Aircraft Air Safety & Toxic Air Lawsuits—the FAA may need to revisit its Research?

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It is unusual to post six articles here, but it is also curious that all of them discuss aviation safety, as argued in various courts, without any complaint filed with the FAA or other CAA. Two reports indicate that two of the plaintiffs received damages, one from the carrier for which the flight attendant worked and the other from Boeing. The most recent lawsuit was filed in the US against Boeing, but others have brought complaints against Airbus. There may be as many as 20 of these toxic air lawsuits. While all of this litigation may signal that cabin air poses risks, are the risks sufficient to revise aircraft certification standards or are these isolated instances in which the risks are insufficient?

What is the validity of these assertions? Has there been any regulatory response?

First, a description of the scientific basis for the damages claim is relevant. The Explainer writer lists the elements of the problem and here is a list of the essential elements of this theory:

  • “Air is supplied throughout the aircraft to allow crew and passengers to breathe. The human body is used to breathing in air of around 15°C, at a pressure of 14.7 pounds per square inch or psi (at sea level). However, at an altitude of 35,000 feet the air pressure is only 3.46 psi with temperatures lower than -50°C, so fresh air is pumped into the plane from outside the aircraft but only after it is warmed and pressurized to a safely breathable level.”
  • “As part of the propulsion process, aeroplane engines heat and compress air before fuel is added and combusted. On most aircraft this air is then “bled off” and pumped into the aircraft, unfiltered. Ordinarily this process is relatively safe. But occasionally faulty seals can result in contamination by allowing heated and broken down engine oil fumes to escape into the airflow.”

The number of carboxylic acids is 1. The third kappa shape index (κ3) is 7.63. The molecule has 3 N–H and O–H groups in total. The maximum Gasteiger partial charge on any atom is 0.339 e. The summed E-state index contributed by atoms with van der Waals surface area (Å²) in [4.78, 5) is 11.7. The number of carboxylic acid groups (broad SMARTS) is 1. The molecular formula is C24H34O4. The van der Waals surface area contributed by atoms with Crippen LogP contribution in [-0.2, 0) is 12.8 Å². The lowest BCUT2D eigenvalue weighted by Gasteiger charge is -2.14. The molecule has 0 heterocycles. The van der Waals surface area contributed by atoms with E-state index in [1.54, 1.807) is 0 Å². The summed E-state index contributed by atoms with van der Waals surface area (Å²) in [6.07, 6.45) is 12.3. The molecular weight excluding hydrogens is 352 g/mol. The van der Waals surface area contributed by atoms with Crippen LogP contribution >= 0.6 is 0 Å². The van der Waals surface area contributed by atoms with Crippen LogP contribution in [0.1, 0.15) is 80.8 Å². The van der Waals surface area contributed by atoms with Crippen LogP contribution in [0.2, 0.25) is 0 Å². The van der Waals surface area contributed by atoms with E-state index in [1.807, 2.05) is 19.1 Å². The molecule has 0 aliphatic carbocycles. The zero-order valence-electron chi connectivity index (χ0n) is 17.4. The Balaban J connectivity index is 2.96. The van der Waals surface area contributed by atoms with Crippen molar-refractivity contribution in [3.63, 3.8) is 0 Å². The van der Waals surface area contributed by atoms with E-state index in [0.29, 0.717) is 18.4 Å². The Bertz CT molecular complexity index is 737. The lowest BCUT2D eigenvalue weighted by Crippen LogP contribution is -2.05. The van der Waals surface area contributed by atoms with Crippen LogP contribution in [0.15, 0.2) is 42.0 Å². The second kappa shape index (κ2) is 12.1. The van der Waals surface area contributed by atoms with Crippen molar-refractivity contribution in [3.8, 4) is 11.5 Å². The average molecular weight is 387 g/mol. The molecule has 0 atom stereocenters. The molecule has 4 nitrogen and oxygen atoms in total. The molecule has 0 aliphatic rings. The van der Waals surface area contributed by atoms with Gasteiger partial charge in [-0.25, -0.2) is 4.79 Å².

• “There is also significant under-reporting of exposure: for example, the Committee on Toxicity of Chemicals in Food, Consumer Products and the Environment estimated that fume events occur on about 0.05% of flights.”
  • “To better establish the incidence of fume events, the UK Department for Transport commissioned Cranfield University to carry out an air monitoring study of affected aircraft types. They monitored 100 flights, measuring the levels of several chemical compounds that were present in the cabin during different stages of flight. A number of chemicals were detected over the course of this study, including TCP and carbon monoxide.”
  • “All levels were reported to be within safe limits – regardless of an absence of aircraft safety standards regarding TCP. While reassuring for routine flight safety, no fume events were observed in this small sample size due to the relative rarity of cabin air contamination. The study reinforced the lack of clarity around possible exposure that aircrew and passengers may face during a fume event.”